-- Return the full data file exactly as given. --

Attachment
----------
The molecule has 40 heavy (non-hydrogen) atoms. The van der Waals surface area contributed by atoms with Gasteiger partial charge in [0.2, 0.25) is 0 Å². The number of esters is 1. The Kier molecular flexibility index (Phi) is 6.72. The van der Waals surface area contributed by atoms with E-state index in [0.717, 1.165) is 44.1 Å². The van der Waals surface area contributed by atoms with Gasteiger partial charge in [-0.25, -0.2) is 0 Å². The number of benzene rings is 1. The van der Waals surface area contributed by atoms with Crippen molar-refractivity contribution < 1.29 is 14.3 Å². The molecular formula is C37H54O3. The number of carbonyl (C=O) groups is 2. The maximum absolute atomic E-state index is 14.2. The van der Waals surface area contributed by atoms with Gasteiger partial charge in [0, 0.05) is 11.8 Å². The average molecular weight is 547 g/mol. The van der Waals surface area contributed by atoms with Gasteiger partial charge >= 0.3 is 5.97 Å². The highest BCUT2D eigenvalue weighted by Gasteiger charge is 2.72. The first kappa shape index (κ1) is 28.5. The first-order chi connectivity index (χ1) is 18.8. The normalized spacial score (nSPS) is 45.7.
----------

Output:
The molecule has 40 heavy (non-hydrogen) atoms. The van der Waals surface area contributed by atoms with Gasteiger partial charge in [0.2, 0.25) is 0 Å². The number of esters is 1. The Kier molecular flexibility index (Phi) is 6.72. The van der Waals surface area contributed by atoms with E-state index in [0.717, 1.165) is 44.1 Å². The van der Waals surface area contributed by atoms with Gasteiger partial charge in [-0.25, -0.2) is 0 Å². The number of benzene rings is 1. The van der Waals surface area contributed by atoms with Crippen molar-refractivity contribution < 1.29 is 14.3 Å². The molecular formula is C37H54O3. The number of carbonyl (C=O) groups is 2. The maximum absolute atomic E-state index is 14.2. The van der Waals surface area contributed by atoms with Gasteiger partial charge in [0, 0.05) is 11.8 Å². The average molecular weight is 547 g/mol. The van der Waals surface area contributed by atoms with Gasteiger partial charge >= 0.3 is 5.97 Å². The highest BCUT2D eigenvalue weighted by Gasteiger charge is 2.72. The first kappa shape index (κ1) is 28.5. The first-order chi connectivity index (χ1) is 18.8. The normalized spacial score (nSPS) is 45.7.